• Train your dog to come when you call. This will help you stop the dog from running after an object that's gone into the water.
  • Respect the "hidden strength of the ocean" and remember Olivia Kuljian's wish that everyone stay out of harm's way.
*You can find instructions on how to estimate distance in the out-of-doors on Brian's Backbacking Blog.

Read about beach safety issues on the Pacific coast at the California State Parks website and the U.S. National Parks website. The NOAA Weather Service website also has useful info on rip currents and how to swim out of them.

Paw-notes: Thanks for the use of photos and quotes. We do not profit by their usage. Our aim is to honor the Kuljian family and to help spread beach safety awareness.

October 16, 2012

Great Pumpkin celebrating Hallowine

by winecountrydog Tilin Corgi

Mywoofself met a strange Halloween pumpkin fella who got lost leaving vineyard. Himself smells like wine . . . Hallowine.

Wondering howl da Great Pumpkin got good taste in wine. Look, his big orange self has bottle of Joseph Swan Russian River Valley Gewürztraminer and also bottle of Cline Cellars Ancient Vines Zinfandel.

Now ere is a really pawsonal question for Great Pumpkin: Wot keeps da wine from pouring out da holes?

Even scarier question: Wot was mywoofself thinking, talking to a pumpkin? BOL!

September 30, 2012

Disaster preparedness is 4 everybuddy

by winecountrydog Tilin Corgi

Every September is "National Preparedness Month" in the U.S.

This is definition of basic preparedness: Being able to be on your own for at least 72 hours during/after a disaster.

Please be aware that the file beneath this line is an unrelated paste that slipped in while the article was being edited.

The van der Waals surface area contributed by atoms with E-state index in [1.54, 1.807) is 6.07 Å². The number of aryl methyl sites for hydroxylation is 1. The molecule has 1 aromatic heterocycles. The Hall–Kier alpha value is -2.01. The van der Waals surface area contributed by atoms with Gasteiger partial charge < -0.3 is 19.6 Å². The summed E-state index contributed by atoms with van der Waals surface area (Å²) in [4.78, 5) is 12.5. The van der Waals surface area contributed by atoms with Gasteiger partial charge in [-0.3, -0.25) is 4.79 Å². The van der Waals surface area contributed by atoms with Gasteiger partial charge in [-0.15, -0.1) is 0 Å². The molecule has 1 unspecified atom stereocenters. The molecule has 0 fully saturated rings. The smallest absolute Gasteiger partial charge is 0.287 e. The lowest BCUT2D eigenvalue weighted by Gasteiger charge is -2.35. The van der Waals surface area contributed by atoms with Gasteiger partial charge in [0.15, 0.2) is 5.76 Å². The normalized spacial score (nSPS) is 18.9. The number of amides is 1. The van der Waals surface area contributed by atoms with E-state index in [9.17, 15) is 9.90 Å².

Being prepared requires that each of us four-legged and two-legged family members, including finned and feathered friends, has enough supplies to either shelter-in-place or evacuate and survive for three days. And being prepared requires having a realistic evacuation plan.

In September, Mum gives our disaster Go-Bags the annual makeover and Go-Packs the semi-annual makeover. "Go-Packs" are our small packs, often just a Ziploc bag containing pet or people supplies like supplements, meds, and frozen foods. They are stored in different locations like fridge, freezer, Go-Bag, or car. 

Mum does also review evacuation scenarios and make us do practice drills. Herself marked up some new maps covering Pacific coast, mountains, and valleys where we often travel these days.

Meezer did enjoy sticking her nose in Go-Bags and doing drills, taking rides in the car in her carrier.

Meezer meows that everybuddy should have a prawpurr evac carrier.

This is a prawpurr kitteh evac carrier? BOL!

Certainly not. But it makes as much sense as some of the crazzy pet preparedness info we read.

Disaster preparedness is for everybuddy -- people and pets, horses and farm animals, big cats and other wild animals who live in captivity. Yet much of the pet preparedness info is mediocre at best and sometimes even dead WRONG.